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The New Yorker – Art Factory

Last week’s issue of the New Yorker had an article about Art Factories in China. I have to try to grab a copy, but the synopsis on the slide show is very interesting: The business of copying paintings for export and the implications of blurring the line between artist and worker. If art is a fully commercial venture, is it still ‘art’? And if a piece is simply executed, is there still authorship?

3 Responses to “The New Yorker – Art Factory”

  1. It's an interesting question. Much art has been a fully commercial venture. Michelangelo was commissioned to do the Sistene Chapel. What makes it art is the stamp of that individual's vision, skill and 'hand'.

    As an art student, we had to copy a master painting. It was a great way to learn by doing. However, even if the whole class copied the same painting, we each had a personal 'style' that still showed through. Which means that even if the Chinese artists do a super-faithful copy, it won't match the original.

    It makes me sad to think of aspiring artists who are stunted by copying the same painting over and over. Yet it might be a better lifestyle than not painting at all?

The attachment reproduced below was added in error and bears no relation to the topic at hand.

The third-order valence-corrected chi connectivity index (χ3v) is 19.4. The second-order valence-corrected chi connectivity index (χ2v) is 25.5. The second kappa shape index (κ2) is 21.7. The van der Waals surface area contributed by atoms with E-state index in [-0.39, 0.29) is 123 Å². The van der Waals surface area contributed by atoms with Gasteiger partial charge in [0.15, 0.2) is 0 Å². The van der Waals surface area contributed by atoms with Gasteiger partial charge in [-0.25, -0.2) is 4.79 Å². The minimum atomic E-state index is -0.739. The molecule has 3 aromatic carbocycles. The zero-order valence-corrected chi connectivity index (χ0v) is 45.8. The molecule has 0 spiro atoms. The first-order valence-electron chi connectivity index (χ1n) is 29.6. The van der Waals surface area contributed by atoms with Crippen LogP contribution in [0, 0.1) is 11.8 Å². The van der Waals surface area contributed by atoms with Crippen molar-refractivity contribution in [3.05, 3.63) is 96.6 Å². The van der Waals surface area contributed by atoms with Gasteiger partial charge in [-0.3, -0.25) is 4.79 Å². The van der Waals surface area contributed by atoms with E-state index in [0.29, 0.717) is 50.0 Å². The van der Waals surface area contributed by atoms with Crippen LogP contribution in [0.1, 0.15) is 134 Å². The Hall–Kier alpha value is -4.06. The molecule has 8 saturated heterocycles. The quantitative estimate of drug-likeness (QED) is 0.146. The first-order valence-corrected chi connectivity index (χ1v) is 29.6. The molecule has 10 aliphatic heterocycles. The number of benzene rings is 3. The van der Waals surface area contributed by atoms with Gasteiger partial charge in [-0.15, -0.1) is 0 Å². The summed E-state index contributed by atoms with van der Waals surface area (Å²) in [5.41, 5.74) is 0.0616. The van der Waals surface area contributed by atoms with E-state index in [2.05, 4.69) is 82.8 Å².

2. I don't think it's an artistic endeavor at all if it is simply an exercise in technique without being conceptual. I'd say it's just a technical skill, like any skill that can be learned. What bothers me is not that the duplication of paintings is being made – there are some great copyists out there that put a lot of thought into their concept – but that it takes something that is supposed to be the opposite of unimaginative and assembly-lines it. I disagree with OTRgirl that personal style shows through in this case. They are meant to be identical. And commercial it may be, as art has been throughout history, but being commissioned for a grand project the Sistene Chapel is different than copying over and over famous painters for export. I think it must deaden the senses to replicate something without thought and only technique. Unless you are a conceptual artist, that must take all the pleasure out of it. Thanks for posing this question.

  3. If you listen to the audio by the author of the article, he gives a little summary of the thoughts of the people who work there. One woman treats it simply as technical work, a trade that she learned instead of other technical work. She sees no artistry in the work, it's just like painting any other product – toy, ceramic, etc. The place seems like it really is a factory in the true sense – efficient reproduction for commercial purchase.

    The interesting thing is that there are plenty of photorealistic painters who work from photographic reference. They are essentially reproducing an image – through translation from a photo to a painting. But they are still reproducing an image from another image. Does it make a difference that these artists work from a picture of a painting? Is the act of translation considered art?